-- Published: Friday, 7 December 2018 | Print | Disqus
By David Brady, CFA
Until the arrest of Huawei’s CFO in Canada at the request of the U.S., I was becoming more neutral to bullish on Gold. The G20 meeting was a complete waste of time in that nothing really changed. There was no agreement on the substantive issues, and certainly not in writing.
However, the Chinese followed up the meeting by confirming the 90-day deadline to meet commitments they made. They also announced their intention to buy agricultural products from the United States (including the precious soybeans and LNG), thereby reducing their trade surplus with the U.S. In addition, they have already been taking steps to address IP theft within China.
This is clearly an effort to appease the U.S. and mitigate the risk of 25%+ tariffs by delaying them indefinitely. Although the core demands of the United States have not been met (and never will be), these actions were taken to get the U.S. to agree to a further delay at the end of the 90-day period, upon agreement to further commitments from the Chinese. Then the Chinese repeat what they’re doing now and meet those commitments they can concede to, while still refusing to agree to the United States’ primary demands for significant structural reforms, which include:
· Ending the policy of forced technology transfers
· Ending state subsidies for strategic Made in China industries
· Abandoning altogether the Made in China 2025 strategic plan, which includes increasing the Chinese-domestic content of core materials to 40% by 2020 and 70% by 2025.
All of which China sees as an American strategy to prevent its rise as a global power. China cannot agree to such changes, as it would undermine the country’s reputation, the Communist party’s authority, and the structure of the domestic economy. Simply put, President Xi is absolutely not going to lose face by allowing the U.S. to dictate China’s domestic policies.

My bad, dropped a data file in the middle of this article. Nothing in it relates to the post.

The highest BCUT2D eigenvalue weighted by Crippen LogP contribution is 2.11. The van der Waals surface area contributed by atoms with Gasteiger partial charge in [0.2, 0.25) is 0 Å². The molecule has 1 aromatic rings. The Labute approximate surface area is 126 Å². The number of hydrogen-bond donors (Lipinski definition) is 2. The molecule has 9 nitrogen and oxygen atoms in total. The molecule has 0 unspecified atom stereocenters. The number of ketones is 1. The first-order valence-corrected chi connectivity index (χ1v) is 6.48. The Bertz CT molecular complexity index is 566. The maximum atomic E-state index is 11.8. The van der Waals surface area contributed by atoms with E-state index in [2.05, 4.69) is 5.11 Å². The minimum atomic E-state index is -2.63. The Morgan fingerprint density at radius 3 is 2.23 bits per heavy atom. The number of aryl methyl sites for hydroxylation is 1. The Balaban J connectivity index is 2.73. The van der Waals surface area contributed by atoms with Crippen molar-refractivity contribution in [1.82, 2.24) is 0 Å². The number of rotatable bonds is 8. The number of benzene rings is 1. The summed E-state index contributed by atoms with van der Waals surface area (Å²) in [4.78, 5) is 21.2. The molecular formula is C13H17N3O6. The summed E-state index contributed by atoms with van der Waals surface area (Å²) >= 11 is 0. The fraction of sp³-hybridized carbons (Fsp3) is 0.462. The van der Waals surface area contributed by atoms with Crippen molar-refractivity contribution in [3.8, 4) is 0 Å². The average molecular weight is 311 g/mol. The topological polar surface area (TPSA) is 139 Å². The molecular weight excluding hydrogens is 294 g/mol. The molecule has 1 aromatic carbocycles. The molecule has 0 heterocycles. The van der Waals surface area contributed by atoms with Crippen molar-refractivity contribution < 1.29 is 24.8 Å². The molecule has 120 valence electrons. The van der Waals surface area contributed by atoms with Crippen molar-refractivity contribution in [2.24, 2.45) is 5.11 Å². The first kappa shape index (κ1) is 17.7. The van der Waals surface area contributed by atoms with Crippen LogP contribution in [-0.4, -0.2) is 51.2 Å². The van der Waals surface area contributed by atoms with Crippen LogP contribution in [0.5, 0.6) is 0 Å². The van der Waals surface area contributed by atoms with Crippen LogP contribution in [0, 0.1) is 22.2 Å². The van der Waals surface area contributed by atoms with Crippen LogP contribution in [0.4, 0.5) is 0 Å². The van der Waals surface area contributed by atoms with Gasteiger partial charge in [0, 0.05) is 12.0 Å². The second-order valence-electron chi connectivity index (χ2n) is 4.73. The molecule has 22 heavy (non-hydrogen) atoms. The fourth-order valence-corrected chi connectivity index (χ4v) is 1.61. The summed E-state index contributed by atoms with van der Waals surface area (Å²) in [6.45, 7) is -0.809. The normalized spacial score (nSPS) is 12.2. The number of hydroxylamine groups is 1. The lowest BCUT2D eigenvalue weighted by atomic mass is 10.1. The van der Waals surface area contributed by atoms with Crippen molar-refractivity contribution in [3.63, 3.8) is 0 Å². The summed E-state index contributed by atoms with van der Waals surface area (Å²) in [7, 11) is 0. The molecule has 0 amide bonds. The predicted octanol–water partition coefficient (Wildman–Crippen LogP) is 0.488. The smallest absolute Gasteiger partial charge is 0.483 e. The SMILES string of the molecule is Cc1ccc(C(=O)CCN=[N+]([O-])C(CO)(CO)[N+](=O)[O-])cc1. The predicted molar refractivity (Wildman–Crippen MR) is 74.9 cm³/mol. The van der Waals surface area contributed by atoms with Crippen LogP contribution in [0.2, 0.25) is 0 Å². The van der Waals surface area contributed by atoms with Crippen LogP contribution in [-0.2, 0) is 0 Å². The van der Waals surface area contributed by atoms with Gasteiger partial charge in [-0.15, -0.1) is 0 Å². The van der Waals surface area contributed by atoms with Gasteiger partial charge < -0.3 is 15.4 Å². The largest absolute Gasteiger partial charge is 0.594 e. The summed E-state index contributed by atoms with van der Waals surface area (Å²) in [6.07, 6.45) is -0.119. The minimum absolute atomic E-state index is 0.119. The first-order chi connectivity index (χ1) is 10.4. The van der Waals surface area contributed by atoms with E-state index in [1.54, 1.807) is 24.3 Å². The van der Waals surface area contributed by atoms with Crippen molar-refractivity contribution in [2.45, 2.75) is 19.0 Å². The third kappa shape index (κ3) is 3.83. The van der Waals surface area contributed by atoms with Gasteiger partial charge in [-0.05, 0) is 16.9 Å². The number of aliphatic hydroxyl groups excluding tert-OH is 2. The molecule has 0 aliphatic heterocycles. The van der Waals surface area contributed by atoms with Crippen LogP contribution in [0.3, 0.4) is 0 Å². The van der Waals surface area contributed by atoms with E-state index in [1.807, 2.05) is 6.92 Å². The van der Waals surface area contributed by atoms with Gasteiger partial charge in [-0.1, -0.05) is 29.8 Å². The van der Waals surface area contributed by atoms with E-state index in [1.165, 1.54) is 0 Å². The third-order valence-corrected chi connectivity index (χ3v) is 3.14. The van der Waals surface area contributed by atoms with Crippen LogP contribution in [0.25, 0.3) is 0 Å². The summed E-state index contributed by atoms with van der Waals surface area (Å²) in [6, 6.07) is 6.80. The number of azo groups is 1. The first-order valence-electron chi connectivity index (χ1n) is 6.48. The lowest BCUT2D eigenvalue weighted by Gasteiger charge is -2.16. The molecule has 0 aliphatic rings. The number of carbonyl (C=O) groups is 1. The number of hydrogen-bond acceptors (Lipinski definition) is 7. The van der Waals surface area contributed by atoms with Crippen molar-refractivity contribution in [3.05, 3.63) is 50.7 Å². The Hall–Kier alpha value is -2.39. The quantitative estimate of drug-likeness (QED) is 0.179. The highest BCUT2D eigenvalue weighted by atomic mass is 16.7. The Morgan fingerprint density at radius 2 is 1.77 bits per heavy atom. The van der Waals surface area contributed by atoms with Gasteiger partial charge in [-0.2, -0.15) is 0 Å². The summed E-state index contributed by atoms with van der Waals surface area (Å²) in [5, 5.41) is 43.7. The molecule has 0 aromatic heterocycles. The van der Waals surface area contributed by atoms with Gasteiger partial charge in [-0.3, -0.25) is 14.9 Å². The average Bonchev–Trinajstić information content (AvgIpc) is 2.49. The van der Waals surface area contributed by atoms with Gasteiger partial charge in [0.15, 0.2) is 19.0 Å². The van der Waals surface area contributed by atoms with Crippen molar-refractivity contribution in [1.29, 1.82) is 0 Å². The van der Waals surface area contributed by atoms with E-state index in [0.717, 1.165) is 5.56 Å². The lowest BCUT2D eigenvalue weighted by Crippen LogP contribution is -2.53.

Through the process of appeasement, though, China delays the imposition of additional tariffs. China is clearly playing for time. Time for what? From the beginning, China’s strategy to end the war was either a backlash from businesses and consumers in the U.S. (due to the increased cost of Chinese products) or a crippling U.S. stock market crash, thereby forcing the U.S. to back off on their demands. Time allows for one or both of these to occur.
Getting back to Gold. Its price in dollars is directly connected to the USD/CNY exchange rate. The higher the rate, the lower the price of Gold in dollar terms, and vice-versa. If China’s plan was to appease the U.S., then they were likely to strengthen the yuan, meaning a lower USD/CNY exchange rate. Something the U.S. has wanted all along. This makes U.S. exports to China cheaper and Chinese exports to the U.S. more expensive. In fact, that is exactly what happened post the G20 meeting. USD/CNY fell. Gold rose to $1250, its highest level since July. If the Chinese continued with this appeasement approach and the U.S. was mollified, USD/CNY was unlikely to go any higher. Then when the U.S. stock market crashes and the Fed reverses policy, the dollar in general, and specifically USD/CNY, would likely go down. This would mean Gold had bottomed out and was going higher.